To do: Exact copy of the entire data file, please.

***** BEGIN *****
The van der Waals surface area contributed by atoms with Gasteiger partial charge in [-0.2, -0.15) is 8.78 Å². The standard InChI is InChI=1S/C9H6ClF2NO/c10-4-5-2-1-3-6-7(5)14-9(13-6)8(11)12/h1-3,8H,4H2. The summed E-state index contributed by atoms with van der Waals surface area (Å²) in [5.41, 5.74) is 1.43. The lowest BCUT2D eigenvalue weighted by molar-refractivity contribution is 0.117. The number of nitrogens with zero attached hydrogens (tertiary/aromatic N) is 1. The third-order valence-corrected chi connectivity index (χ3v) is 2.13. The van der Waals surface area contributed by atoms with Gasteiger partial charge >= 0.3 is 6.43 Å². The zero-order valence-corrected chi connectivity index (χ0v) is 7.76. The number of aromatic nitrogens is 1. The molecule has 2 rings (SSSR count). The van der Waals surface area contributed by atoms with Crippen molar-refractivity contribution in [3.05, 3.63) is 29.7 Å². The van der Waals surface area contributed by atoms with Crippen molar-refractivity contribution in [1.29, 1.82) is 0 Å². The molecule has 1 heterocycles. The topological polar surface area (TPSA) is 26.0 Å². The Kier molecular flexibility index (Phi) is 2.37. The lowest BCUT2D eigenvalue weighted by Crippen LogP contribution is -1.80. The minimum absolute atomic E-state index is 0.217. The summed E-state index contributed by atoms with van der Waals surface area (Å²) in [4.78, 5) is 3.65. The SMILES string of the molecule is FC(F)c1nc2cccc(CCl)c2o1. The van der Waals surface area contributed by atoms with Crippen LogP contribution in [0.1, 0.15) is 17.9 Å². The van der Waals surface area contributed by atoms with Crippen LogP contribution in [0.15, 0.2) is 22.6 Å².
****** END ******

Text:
The van der Waals surface area contributed by atoms with Gasteiger partial charge in [-0.2, -0.15) is 8.78 Å². The standard InChI is InChI=1S/C9H6ClF2NO/c10-4-5-2-1-3-6-7(5)14-9(13-6)8(11)12/h1-3,8H,4H2. The summed E-state index contributed by atoms with van der Waals surface area (Å²) in [5.41, 5.74) is 1.43. The lowest BCUT2D eigenvalue weighted by molar-refractivity contribution is 0.117. The number of nitrogens with zero attached hydrogens (tertiary/aromatic N) is 1. The third-order valence-corrected chi connectivity index (χ3v) is 2.13. The van der Waals surface area contributed by atoms with Gasteiger partial charge >= 0.3 is 6.43 Å². The zero-order valence-corrected chi connectivity index (χ0v) is 7.76. The number of aromatic nitrogens is 1. The molecule has 2 rings (SSSR count). The van der Waals surface area contributed by atoms with Crippen molar-refractivity contribution in [3.05, 3.63) is 29.7 Å². The van der Waals surface area contributed by atoms with Crippen molar-refractivity contribution in [1.29, 1.82) is 0 Å². The molecule has 1 heterocycles. The topological polar surface area (TPSA) is 26.0 Å². The Kier molecular flexibility index (Phi) is 2.37. The lowest BCUT2D eigenvalue weighted by Crippen LogP contribution is -1.80. The minimum absolute atomic E-state index is 0.217. The summed E-state index contributed by atoms with van der Waals surface area (Å²) in [4.78, 5) is 3.65. The SMILES string of the molecule is FC(F)c1nc2cccc(CCl)c2o1. The van der Waals surface area contributed by atoms with Crippen LogP contribution in [0.1, 0.15) is 17.9 Å². The van der Waals surface area contributed by atoms with Crippen LogP contribution in [0.15, 0.2) is 22.6 Å².